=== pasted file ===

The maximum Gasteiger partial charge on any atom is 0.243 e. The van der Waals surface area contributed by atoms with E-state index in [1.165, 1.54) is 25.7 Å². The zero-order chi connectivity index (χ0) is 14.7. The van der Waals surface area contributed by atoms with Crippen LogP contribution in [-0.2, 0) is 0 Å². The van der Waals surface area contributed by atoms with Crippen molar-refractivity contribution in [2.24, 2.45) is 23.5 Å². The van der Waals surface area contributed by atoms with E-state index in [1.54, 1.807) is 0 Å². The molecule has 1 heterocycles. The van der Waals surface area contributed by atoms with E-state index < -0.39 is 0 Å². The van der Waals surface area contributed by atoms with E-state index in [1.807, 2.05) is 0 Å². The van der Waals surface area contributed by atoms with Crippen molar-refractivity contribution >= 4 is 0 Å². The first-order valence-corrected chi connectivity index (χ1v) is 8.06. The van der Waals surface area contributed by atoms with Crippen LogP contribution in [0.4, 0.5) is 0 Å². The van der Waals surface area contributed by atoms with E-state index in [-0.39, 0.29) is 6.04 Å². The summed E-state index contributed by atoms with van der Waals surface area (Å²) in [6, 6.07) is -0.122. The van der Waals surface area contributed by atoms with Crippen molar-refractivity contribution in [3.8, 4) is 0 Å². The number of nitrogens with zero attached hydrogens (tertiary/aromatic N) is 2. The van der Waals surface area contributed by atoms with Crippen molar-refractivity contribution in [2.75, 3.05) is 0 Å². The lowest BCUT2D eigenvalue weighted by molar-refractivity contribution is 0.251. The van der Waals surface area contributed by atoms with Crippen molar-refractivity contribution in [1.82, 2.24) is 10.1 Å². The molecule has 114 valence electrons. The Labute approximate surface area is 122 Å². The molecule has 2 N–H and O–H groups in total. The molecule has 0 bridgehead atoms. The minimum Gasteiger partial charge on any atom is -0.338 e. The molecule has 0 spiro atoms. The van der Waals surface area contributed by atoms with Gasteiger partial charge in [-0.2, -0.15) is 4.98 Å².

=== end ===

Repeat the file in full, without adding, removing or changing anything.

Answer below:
The maximum Gasteiger partial charge on any atom is 0.243 e. The van der Waals surface area contributed by atoms with E-state index in [1.165, 1.54) is 25.7 Å². The zero-order chi connectivity index (χ0) is 14.7. The van der Waals surface area contributed by atoms with Crippen LogP contribution in [-0.2, 0) is 0 Å². The van der Waals surface area contributed by atoms with Crippen molar-refractivity contribution in [2.24, 2.45) is 23.5 Å². The van der Waals surface area contributed by atoms with E-state index in [1.54, 1.807) is 0 Å². The molecule has 1 heterocycles. The van der Waals surface area contributed by atoms with E-state index < -0.39 is 0 Å². The van der Waals surface area contributed by atoms with E-state index in [1.807, 2.05) is 0 Å². The van der Waals surface area contributed by atoms with Crippen molar-refractivity contribution >= 4 is 0 Å². The first-order valence-corrected chi connectivity index (χ1v) is 8.06. The van der Waals surface area contributed by atoms with Crippen LogP contribution in [0.4, 0.5) is 0 Å². The van der Waals surface area contributed by atoms with E-state index in [-0.39, 0.29) is 6.04 Å². The summed E-state index contributed by atoms with van der Waals surface area (Å²) in [6, 6.07) is -0.122. The van der Waals surface area contributed by atoms with Crippen molar-refractivity contribution in [3.8, 4) is 0 Å². The number of nitrogens with zero attached hydrogens (tertiary/aromatic N) is 2. The van der Waals surface area contributed by atoms with Crippen molar-refractivity contribution in [2.75, 3.05) is 0 Å². The lowest BCUT2D eigenvalue weighted by molar-refractivity contribution is 0.251. The van der Waals surface area contributed by atoms with Crippen molar-refractivity contribution in [1.82, 2.24) is 10.1 Å². The molecule has 114 valence electrons. The Labute approximate surface area is 122 Å². The molecule has 2 N–H and O–H groups in total. The molecule has 0 bridgehead atoms. The minimum Gasteiger partial charge on any atom is -0.338 e. The molecule has 0 spiro atoms. The van der Waals surface area contributed by atoms with Gasteiger partial charge in [-0.2, -0.15) is 4.98 Å².